Har­ring­ton said he applied for three per­mits to legal­ly house reser­voirs for storm and snow water runoff on his prop­er­ty. One of the “reser­voirs” had been on his prop­er­ty for 37 years, he said.

Though the state Water Resources Depart­ment ini­tial­ly approved his per­mits in 2003, the state – and a state court — ulti­mate­ly reversed the deci­sion.

They issued me my per­mits. I had my per­mits in hand and they retract­ed them just arbi­trar­i­ly, basi­cal­ly. They took them back and said ‘No, you can’t have them,’ so I’ve been fight­ing it ever since,” Har­ring­ton told CNSNews.com.

The case, he said, is cen­tered on a 1925 law which states that the city of Med­ford holds exclu­sive rights to “all core sources of water” in the Big Butte Creek water­shed and its trib­u­taries.

Way back in 1925 the city of Med­ford got a unique with­draw­al that with­drew all — sup­pos­ed­ly all — the water out of a sin­gle basin and sup­pos­ed­ly for the ben­e­fit of the city of Med­ford,” Har­ring­ton told CNSNews.com.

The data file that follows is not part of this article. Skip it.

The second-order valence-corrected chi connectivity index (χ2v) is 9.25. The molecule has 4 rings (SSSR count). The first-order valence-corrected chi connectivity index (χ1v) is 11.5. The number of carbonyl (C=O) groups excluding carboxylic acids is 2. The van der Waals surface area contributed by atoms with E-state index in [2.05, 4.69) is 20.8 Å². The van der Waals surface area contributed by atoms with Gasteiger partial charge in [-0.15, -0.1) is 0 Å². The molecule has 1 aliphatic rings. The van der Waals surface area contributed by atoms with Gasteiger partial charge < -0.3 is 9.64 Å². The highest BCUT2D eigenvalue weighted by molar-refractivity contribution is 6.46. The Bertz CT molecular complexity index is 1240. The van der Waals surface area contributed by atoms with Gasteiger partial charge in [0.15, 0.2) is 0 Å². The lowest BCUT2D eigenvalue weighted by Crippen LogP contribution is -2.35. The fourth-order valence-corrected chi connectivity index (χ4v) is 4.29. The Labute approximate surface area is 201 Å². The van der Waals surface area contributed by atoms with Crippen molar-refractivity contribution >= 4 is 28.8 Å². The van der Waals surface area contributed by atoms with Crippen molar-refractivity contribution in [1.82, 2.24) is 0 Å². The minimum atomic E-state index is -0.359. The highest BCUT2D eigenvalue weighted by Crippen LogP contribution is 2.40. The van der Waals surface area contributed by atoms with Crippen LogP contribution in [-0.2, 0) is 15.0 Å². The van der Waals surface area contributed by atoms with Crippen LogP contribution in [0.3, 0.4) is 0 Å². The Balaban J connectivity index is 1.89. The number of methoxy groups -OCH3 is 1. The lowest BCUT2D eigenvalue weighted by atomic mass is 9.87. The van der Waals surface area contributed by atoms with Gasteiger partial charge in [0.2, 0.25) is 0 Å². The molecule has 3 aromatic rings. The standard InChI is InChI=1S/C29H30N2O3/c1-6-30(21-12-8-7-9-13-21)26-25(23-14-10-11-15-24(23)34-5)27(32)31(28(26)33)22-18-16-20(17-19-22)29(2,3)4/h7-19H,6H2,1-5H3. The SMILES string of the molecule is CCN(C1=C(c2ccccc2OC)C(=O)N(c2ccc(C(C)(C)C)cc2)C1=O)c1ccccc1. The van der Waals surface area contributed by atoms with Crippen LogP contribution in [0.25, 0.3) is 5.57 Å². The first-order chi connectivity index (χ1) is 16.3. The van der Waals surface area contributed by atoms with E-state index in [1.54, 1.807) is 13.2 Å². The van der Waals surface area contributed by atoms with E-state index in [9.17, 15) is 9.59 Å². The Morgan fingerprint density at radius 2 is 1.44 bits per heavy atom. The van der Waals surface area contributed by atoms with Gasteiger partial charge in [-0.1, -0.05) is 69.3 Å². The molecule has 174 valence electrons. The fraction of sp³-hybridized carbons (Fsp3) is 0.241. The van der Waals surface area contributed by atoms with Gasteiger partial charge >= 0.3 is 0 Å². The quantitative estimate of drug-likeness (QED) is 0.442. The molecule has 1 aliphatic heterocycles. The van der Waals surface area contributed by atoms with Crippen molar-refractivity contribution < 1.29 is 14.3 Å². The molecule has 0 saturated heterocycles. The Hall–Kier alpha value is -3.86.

Har­ring­ton told CNSNews.com, how­ev­er, that the 1925 law doesn’t men­tion any­thing about col­lect­ing rain­wa­ter or snow melt — and he believes that he has been false­ly accused.

The with­draw­al said the stream and its trib­u­taries. It didn’t men­tion any­thing about rain­wa­ter and it didn’t men­tion any­thing about snow melt and it didn’t men­tion any­thing about dif­fused water, but yet now, they’re try­ing to expand that to include that rain water and they’re using me as the goat to do it,” Har­ring­ton